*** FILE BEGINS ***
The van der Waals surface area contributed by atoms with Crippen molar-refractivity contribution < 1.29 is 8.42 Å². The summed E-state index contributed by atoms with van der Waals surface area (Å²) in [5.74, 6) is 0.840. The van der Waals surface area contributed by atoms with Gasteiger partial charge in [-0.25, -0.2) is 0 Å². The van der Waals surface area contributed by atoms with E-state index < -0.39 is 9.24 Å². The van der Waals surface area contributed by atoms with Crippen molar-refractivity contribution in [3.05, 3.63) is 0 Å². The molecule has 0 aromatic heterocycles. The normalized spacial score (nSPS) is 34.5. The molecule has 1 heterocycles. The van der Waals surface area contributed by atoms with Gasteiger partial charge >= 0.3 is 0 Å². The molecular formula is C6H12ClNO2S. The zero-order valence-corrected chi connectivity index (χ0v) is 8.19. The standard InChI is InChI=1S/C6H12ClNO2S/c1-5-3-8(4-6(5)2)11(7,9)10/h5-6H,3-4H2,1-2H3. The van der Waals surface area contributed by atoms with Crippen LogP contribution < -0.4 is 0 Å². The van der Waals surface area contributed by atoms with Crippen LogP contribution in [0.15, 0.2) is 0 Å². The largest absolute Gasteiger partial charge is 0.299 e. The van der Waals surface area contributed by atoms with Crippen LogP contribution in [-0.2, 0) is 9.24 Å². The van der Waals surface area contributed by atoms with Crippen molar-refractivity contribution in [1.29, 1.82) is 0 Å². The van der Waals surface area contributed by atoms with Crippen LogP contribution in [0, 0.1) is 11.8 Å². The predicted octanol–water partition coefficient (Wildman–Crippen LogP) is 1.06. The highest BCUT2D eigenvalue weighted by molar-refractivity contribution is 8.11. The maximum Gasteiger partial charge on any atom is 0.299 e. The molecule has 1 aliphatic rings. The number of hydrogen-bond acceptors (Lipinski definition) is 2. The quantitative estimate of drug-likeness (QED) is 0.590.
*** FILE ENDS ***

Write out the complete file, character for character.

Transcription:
The van der Waals surface area contributed by atoms with Crippen molar-refractivity contribution < 1.29 is 8.42 Å². The summed E-state index contributed by atoms with van der Waals surface area (Å²) in [5.74, 6) is 0.840. The van der Waals surface area contributed by atoms with Gasteiger partial charge in [-0.25, -0.2) is 0 Å². The van der Waals surface area contributed by atoms with E-state index < -0.39 is 9.24 Å². The van der Waals surface area contributed by atoms with Crippen molar-refractivity contribution in [3.05, 3.63) is 0 Å². The molecule has 0 aromatic heterocycles. The normalized spacial score (nSPS) is 34.5. The molecule has 1 heterocycles. The van der Waals surface area contributed by atoms with Gasteiger partial charge >= 0.3 is 0 Å². The molecular formula is C6H12ClNO2S. The zero-order valence-corrected chi connectivity index (χ0v) is 8.19. The standard InChI is InChI=1S/C6H12ClNO2S/c1-5-3-8(4-6(5)2)11(7,9)10/h5-6H,3-4H2,1-2H3. The van der Waals surface area contributed by atoms with Crippen LogP contribution < -0.4 is 0 Å². The van der Waals surface area contributed by atoms with Crippen LogP contribution in [0.15, 0.2) is 0 Å². The largest absolute Gasteiger partial charge is 0.299 e. The van der Waals surface area contributed by atoms with Crippen LogP contribution in [-0.2, 0) is 9.24 Å². The van der Waals surface area contributed by atoms with Crippen molar-refractivity contribution in [1.29, 1.82) is 0 Å². The van der Waals surface area contributed by atoms with Crippen LogP contribution in [0, 0.1) is 11.8 Å². The predicted octanol–water partition coefficient (Wildman–Crippen LogP) is 1.06. The highest BCUT2D eigenvalue weighted by molar-refractivity contribution is 8.11. The maximum Gasteiger partial charge on any atom is 0.299 e. The molecule has 1 aliphatic rings. The number of hydrogen-bond acceptors (Lipinski definition) is 2. The quantitative estimate of drug-likeness (QED) is 0.590.